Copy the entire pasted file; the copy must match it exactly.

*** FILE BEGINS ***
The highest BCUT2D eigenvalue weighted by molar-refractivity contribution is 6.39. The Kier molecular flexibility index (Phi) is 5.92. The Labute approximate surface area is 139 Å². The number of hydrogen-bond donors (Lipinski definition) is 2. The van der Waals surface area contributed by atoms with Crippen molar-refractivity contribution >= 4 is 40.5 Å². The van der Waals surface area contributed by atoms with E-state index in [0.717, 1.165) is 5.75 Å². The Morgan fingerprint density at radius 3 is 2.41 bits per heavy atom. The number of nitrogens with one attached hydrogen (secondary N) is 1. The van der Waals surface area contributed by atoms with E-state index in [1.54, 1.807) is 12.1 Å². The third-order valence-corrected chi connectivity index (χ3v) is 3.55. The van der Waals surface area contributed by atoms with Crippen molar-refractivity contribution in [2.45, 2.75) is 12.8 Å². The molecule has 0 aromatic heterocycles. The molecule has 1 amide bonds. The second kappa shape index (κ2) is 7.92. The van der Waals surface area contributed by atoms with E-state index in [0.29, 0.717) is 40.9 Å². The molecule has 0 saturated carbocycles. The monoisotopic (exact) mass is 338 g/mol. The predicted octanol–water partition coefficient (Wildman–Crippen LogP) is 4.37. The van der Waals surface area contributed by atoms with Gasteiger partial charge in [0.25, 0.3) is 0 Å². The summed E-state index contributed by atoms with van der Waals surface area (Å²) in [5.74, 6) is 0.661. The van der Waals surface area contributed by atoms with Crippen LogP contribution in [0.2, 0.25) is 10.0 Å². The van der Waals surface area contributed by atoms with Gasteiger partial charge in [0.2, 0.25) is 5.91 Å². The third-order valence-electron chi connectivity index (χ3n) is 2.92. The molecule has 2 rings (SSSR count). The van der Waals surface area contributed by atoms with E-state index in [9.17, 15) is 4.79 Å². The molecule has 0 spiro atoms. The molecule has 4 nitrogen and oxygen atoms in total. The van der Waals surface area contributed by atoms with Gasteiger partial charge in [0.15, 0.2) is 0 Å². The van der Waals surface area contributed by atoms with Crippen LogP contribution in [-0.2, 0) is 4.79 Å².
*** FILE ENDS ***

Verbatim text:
The highest BCUT2D eigenvalue weighted by molar-refractivity contribution is 6.39. The Kier molecular flexibility index (Phi) is 5.92. The Labute approximate surface area is 139 Å². The number of hydrogen-bond donors (Lipinski definition) is 2. The van der Waals surface area contributed by atoms with Crippen molar-refractivity contribution >= 4 is 40.5 Å². The van der Waals surface area contributed by atoms with E-state index in [0.717, 1.165) is 5.75 Å². The Morgan fingerprint density at radius 3 is 2.41 bits per heavy atom. The number of nitrogens with one attached hydrogen (secondary N) is 1. The van der Waals surface area contributed by atoms with E-state index in [1.54, 1.807) is 12.1 Å². The third-order valence-corrected chi connectivity index (χ3v) is 3.55. The van der Waals surface area contributed by atoms with Crippen molar-refractivity contribution in [2.45, 2.75) is 12.8 Å². The molecule has 0 aromatic heterocycles. The molecule has 1 amide bonds. The second kappa shape index (κ2) is 7.92. The van der Waals surface area contributed by atoms with E-state index in [0.29, 0.717) is 40.9 Å². The molecule has 0 saturated carbocycles. The monoisotopic (exact) mass is 338 g/mol. The predicted octanol–water partition coefficient (Wildman–Crippen LogP) is 4.37. The van der Waals surface area contributed by atoms with Gasteiger partial charge in [0.25, 0.3) is 0 Å². The summed E-state index contributed by atoms with van der Waals surface area (Å²) in [5.74, 6) is 0.661. The van der Waals surface area contributed by atoms with Crippen LogP contribution in [0.2, 0.25) is 10.0 Å². The van der Waals surface area contributed by atoms with Gasteiger partial charge in [0.2, 0.25) is 5.91 Å². The third-order valence-electron chi connectivity index (χ3n) is 2.92. The molecule has 2 rings (SSSR count). The van der Waals surface area contributed by atoms with E-state index in [9.17, 15) is 4.79 Å². The molecule has 0 spiro atoms. The molecule has 4 nitrogen and oxygen atoms in total. The van der Waals surface area contributed by atoms with Gasteiger partial charge in [0.15, 0.2) is 0 Å². The van der Waals surface area contributed by atoms with Crippen LogP contribution in [-0.2, 0) is 4.79 Å².